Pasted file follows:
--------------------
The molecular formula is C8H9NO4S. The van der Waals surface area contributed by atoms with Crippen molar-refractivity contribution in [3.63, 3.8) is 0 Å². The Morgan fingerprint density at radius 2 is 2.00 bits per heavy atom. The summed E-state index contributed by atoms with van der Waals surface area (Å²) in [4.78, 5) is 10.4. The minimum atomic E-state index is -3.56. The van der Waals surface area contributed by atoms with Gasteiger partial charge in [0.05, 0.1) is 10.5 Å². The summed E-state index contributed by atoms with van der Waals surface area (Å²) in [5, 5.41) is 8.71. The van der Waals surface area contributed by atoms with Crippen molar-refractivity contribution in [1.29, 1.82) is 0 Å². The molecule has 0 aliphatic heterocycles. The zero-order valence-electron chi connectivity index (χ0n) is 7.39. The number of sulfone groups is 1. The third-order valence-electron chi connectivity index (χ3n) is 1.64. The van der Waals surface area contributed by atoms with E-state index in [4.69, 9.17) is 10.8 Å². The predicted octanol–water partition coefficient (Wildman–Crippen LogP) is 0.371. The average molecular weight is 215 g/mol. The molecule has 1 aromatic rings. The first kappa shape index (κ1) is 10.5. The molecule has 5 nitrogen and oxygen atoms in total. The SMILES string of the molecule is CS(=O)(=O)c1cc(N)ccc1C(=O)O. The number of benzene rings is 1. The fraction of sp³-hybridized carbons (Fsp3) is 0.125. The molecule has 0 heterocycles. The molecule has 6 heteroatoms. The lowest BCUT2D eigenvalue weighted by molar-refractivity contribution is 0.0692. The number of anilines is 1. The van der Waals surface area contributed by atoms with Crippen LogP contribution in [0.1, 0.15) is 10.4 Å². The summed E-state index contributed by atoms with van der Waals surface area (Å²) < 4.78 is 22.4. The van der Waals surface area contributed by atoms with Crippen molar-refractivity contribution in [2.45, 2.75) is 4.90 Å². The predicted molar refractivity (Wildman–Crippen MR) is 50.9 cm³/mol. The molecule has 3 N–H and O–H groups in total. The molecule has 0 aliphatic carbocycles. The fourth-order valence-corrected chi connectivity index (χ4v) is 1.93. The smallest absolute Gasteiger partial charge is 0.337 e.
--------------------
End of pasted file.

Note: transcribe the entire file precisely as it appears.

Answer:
The molecular formula is C8H9NO4S. The van der Waals surface area contributed by atoms with Crippen molar-refractivity contribution in [3.63, 3.8) is 0 Å². The Morgan fingerprint density at radius 2 is 2.00 bits per heavy atom. The summed E-state index contributed by atoms with van der Waals surface area (Å²) in [4.78, 5) is 10.4. The minimum atomic E-state index is -3.56. The van der Waals surface area contributed by atoms with Gasteiger partial charge in [0.05, 0.1) is 10.5 Å². The summed E-state index contributed by atoms with van der Waals surface area (Å²) in [5, 5.41) is 8.71. The van der Waals surface area contributed by atoms with Crippen molar-refractivity contribution in [1.29, 1.82) is 0 Å². The molecule has 0 aliphatic heterocycles. The zero-order valence-electron chi connectivity index (χ0n) is 7.39. The number of sulfone groups is 1. The third-order valence-electron chi connectivity index (χ3n) is 1.64. The van der Waals surface area contributed by atoms with E-state index in [4.69, 9.17) is 10.8 Å². The predicted octanol–water partition coefficient (Wildman–Crippen LogP) is 0.371. The average molecular weight is 215 g/mol. The molecule has 1 aromatic rings. The first kappa shape index (κ1) is 10.5. The molecule has 5 nitrogen and oxygen atoms in total. The SMILES string of the molecule is CS(=O)(=O)c1cc(N)ccc1C(=O)O. The number of benzene rings is 1. The fraction of sp³-hybridized carbons (Fsp3) is 0.125. The molecule has 0 heterocycles. The molecule has 6 heteroatoms. The lowest BCUT2D eigenvalue weighted by molar-refractivity contribution is 0.0692. The number of anilines is 1. The van der Waals surface area contributed by atoms with Crippen LogP contribution in [0.1, 0.15) is 10.4 Å². The summed E-state index contributed by atoms with van der Waals surface area (Å²) < 4.78 is 22.4. The van der Waals surface area contributed by atoms with Crippen molar-refractivity contribution in [2.45, 2.75) is 4.90 Å². The predicted molar refractivity (Wildman–Crippen MR) is 50.9 cm³/mol. The molecule has 3 N–H and O–H groups in total. The molecule has 0 aliphatic carbocycles. The fourth-order valence-corrected chi connectivity index (χ4v) is 1.93. The smallest absolute Gasteiger partial charge is 0.337 e.